Leading children’s and family entertainment producer and rights management company Coolabi, and Walker Productions, the production arm of leading independent book publisher Walker Books, have entered into a major new co-development deal for Walker Books’ quirky comedy book series Scream Street.
Walker Productions and Coolabi have jointly secured the TV, gaming and licensing rights from the books’ author Tommy Donbavand and will develop the books as an animated TV series for 7-10 year old boys and girls.
Scream Street follows the story of Luke Watson:Â school boy and reluctant werewolf. When the Government Housing of Unusual Lifeforms (G.H.O.U.L.) gets wind of Luke’s hairy habit, they transfer him and his parents to Scream Street — where surfer-dude goblins, laid-back zombies, ghosts, vampires and witches give a whole new meaning to community spirit.
The Scream Street books are already a hit with kids in the UK and internationally and the series has secured a growing fanbase since the launch of the first title in 2008. Fans include authors Darren Shan and Philip Reeve, who describes Scream Street as ‘Like Harry Potter with extra bite!’. Ten books have already been published with book eleven, Hunger of the Yeti, launching in April. The books have so far sold into China, Denmark, France, Germany, Italy, Japan, Portugal, Russia and Sweden.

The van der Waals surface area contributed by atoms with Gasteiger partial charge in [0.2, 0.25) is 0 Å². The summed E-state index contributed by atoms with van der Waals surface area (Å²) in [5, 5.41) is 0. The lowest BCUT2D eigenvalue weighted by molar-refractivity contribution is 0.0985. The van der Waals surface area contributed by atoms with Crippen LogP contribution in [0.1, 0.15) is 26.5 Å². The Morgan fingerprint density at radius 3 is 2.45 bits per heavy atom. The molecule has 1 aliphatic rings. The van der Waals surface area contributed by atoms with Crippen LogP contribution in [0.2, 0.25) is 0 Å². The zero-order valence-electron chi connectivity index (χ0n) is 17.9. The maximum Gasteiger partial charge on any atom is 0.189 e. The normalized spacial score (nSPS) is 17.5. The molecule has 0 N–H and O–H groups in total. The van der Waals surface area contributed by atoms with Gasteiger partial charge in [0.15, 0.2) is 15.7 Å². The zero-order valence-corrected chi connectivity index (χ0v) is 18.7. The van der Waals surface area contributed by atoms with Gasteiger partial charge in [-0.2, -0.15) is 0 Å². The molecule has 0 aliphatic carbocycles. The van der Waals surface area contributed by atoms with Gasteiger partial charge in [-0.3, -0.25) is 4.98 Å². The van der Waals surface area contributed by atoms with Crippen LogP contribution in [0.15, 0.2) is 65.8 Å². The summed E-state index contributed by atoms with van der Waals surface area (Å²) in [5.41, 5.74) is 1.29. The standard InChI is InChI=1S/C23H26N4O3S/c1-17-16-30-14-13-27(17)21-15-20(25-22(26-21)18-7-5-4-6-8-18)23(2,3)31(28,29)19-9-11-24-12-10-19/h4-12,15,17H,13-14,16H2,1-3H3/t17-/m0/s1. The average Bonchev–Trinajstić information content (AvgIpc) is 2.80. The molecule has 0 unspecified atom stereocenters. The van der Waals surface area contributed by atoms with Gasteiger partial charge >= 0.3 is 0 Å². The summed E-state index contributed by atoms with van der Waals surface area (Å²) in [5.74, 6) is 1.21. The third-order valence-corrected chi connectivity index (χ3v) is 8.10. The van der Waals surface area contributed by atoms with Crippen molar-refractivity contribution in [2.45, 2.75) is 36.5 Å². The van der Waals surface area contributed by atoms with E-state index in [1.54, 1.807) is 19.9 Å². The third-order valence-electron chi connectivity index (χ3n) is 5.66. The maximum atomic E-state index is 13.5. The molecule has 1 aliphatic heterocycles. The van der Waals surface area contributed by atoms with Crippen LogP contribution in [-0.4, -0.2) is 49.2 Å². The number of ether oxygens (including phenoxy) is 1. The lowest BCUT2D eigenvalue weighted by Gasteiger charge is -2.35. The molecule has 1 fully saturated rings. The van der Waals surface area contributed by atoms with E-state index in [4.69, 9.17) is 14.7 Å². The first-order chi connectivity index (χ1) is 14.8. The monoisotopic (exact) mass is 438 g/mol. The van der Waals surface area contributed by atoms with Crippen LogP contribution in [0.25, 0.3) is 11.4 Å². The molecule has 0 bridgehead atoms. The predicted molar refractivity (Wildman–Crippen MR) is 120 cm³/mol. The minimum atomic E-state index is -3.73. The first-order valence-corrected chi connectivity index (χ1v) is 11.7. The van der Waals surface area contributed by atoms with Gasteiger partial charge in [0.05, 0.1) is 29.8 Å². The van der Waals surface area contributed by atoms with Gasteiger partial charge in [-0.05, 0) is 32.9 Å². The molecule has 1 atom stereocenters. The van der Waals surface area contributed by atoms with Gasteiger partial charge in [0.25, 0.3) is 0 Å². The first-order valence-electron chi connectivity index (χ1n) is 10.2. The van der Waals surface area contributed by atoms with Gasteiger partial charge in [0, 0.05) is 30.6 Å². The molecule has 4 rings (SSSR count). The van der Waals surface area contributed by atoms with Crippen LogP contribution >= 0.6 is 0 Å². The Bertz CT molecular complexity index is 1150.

Scream Street begins development in 2011 with production slated to start in 2012.
Helen McAleer, Managing Director of Walker Productions, says: “Tommy Donbavand’s ghoulishly brilliant books have attracted a loyal following of fans, and we’re very excited to be able to work with Coolabi on creating the TV series and introducing a truly original cast of creepy characters to even more children.”
Michael Dee, Director of Content at Coolabi, says: “Scream Street is a truly individual book series that we know will translate into a fantastic animated show for TV.Â We’re excited to be starting this new partnership with Walker Productions and bringing to life the books for existing fans and new audiences.”